Want to find a job in a different country? The BBC has some advice

If you’re looking for opportunities to make a difference in a new part of the world, searching for a job is just one part of the process. You also have to spend time researching and understanding the country and community you seek to join. But what questions should you ask? How do you even get started?

Over on the BBC, Elizabeth Garone outlines the ways that job seekers can make the most of an international job search. Here’s one piece of advice that stood out to us:

Do as the locals do

First, know the nuance of work locally before you apply for a job, and then focus in on it.

“Find out not only the legal requirements of the destination country but the local employment culture,” wrote Barbara West, a partner at Culture Works, a Melbourne-based intercultural consulting firm.

For example, in the US, international experience is highly valued. If applying there, “by all means play it up,” wrote West. But, on the flipside, in some countries, such as Australia, non-local experience can be viewed as suspect. “Try to get somebody local to put in a good word for you,” she wrote.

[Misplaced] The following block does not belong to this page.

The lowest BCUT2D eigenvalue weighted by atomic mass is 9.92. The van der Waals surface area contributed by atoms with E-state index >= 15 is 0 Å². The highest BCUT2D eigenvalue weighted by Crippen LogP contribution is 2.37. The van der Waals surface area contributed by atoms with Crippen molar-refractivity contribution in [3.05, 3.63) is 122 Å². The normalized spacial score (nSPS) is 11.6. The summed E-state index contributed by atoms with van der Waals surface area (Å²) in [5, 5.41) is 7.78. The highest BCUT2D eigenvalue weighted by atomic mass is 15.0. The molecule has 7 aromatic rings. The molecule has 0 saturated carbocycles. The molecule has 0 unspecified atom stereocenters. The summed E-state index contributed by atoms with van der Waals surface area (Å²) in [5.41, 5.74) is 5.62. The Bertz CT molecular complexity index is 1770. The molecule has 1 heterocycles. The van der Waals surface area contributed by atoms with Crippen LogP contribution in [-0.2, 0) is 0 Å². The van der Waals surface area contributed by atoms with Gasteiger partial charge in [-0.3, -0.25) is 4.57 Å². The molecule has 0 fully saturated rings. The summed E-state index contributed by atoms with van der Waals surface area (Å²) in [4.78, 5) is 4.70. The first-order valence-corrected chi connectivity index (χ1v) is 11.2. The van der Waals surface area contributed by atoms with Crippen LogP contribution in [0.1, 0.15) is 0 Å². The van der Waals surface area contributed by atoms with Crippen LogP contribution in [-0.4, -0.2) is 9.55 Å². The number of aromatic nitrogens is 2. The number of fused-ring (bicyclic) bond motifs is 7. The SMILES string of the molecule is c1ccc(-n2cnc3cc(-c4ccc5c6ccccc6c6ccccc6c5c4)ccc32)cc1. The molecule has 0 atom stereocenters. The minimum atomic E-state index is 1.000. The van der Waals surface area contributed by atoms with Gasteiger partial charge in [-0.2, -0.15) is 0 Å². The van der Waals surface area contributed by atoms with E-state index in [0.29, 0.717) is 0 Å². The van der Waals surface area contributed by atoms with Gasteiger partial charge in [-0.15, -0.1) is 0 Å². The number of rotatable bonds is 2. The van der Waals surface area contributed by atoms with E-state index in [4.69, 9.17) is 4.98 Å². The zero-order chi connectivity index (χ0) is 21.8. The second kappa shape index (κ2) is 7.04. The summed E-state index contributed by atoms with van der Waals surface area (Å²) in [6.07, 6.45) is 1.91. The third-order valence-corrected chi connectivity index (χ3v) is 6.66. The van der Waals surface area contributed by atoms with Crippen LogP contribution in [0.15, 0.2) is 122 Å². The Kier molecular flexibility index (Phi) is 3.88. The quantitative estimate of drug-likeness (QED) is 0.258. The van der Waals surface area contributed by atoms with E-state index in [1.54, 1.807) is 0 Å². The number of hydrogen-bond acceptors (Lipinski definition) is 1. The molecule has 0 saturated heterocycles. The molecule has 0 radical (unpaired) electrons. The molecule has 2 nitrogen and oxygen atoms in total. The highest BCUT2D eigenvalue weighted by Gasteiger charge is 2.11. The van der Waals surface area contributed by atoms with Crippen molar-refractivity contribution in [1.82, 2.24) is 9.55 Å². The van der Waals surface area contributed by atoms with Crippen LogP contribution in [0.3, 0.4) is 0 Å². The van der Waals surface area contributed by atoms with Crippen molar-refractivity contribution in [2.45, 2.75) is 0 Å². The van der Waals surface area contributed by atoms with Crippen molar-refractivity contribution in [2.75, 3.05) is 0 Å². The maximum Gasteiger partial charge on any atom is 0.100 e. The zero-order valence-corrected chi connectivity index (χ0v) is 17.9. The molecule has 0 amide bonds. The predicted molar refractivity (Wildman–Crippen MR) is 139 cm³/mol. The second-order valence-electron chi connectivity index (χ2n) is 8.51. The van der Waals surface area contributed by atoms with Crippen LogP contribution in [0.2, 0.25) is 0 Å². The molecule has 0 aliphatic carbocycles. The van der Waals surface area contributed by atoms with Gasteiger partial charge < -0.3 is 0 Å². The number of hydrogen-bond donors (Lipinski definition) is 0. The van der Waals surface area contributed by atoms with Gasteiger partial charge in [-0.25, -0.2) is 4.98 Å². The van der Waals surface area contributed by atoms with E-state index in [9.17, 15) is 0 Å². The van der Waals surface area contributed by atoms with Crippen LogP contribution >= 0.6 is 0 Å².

Read the rest on BBC.

This is a powerful insight to me; I never would have thought of asking questions around how people view work and work experience in general, and how those views might affect my career growth in a new country.

Do you have advice to share on finding a job in a new country? Add your thoughts in the comments.

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Former Editor and Creator of Idealist Careers, a publication of Idealist.org. Follow me on Twitter @ajlovesya.
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